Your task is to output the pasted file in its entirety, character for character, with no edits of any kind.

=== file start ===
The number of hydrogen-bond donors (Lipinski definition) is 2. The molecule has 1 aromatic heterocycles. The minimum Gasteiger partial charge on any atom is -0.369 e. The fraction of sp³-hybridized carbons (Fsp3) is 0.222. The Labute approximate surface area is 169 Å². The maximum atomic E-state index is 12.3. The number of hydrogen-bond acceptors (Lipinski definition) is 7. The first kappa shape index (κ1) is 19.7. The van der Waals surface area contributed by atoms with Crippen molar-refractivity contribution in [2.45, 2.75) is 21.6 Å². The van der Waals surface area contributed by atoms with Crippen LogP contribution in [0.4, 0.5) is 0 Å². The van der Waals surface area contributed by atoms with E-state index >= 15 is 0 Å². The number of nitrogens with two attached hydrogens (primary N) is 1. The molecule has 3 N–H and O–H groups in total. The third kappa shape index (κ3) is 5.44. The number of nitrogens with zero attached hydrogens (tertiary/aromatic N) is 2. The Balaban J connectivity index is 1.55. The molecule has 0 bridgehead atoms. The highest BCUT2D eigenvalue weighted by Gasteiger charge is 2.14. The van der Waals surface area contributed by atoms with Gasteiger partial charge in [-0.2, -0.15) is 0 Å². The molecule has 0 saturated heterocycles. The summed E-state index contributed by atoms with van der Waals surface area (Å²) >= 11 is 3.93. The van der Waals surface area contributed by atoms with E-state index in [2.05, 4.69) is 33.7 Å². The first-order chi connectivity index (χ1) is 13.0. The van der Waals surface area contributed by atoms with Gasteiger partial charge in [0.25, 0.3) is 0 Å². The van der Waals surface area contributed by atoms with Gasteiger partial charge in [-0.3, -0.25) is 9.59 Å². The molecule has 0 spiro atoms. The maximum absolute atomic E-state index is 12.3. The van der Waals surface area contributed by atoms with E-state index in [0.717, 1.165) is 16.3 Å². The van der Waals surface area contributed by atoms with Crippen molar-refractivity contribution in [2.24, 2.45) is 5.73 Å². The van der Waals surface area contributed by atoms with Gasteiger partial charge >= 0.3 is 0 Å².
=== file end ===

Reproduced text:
The number of hydrogen-bond donors (Lipinski definition) is 2. The molecule has 1 aromatic heterocycles. The minimum Gasteiger partial charge on any atom is -0.369 e. The fraction of sp³-hybridized carbons (Fsp3) is 0.222. The Labute approximate surface area is 169 Å². The maximum atomic E-state index is 12.3. The number of hydrogen-bond acceptors (Lipinski definition) is 7. The first kappa shape index (κ1) is 19.7. The van der Waals surface area contributed by atoms with Crippen molar-refractivity contribution in [2.45, 2.75) is 21.6 Å². The van der Waals surface area contributed by atoms with Crippen LogP contribution in [0.4, 0.5) is 0 Å². The van der Waals surface area contributed by atoms with E-state index >= 15 is 0 Å². The number of nitrogens with two attached hydrogens (primary N) is 1. The molecule has 3 N–H and O–H groups in total. The third kappa shape index (κ3) is 5.44. The number of nitrogens with zero attached hydrogens (tertiary/aromatic N) is 2. The Balaban J connectivity index is 1.55. The molecule has 0 bridgehead atoms. The highest BCUT2D eigenvalue weighted by Gasteiger charge is 2.14. The van der Waals surface area contributed by atoms with Gasteiger partial charge in [-0.2, -0.15) is 0 Å². The molecule has 0 saturated heterocycles. The summed E-state index contributed by atoms with van der Waals surface area (Å²) >= 11 is 3.93. The van der Waals surface area contributed by atoms with E-state index in [2.05, 4.69) is 33.7 Å². The first-order chi connectivity index (χ1) is 13.0. The van der Waals surface area contributed by atoms with Gasteiger partial charge in [0.25, 0.3) is 0 Å². The van der Waals surface area contributed by atoms with Gasteiger partial charge in [-0.3, -0.25) is 9.59 Å². The molecule has 0 spiro atoms. The maximum absolute atomic E-state index is 12.3. The van der Waals surface area contributed by atoms with E-state index in [0.717, 1.165) is 16.3 Å². The van der Waals surface area contributed by atoms with Crippen molar-refractivity contribution in [2.24, 2.45) is 5.73 Å². The van der Waals surface area contributed by atoms with Gasteiger partial charge >= 0.3 is 0 Å².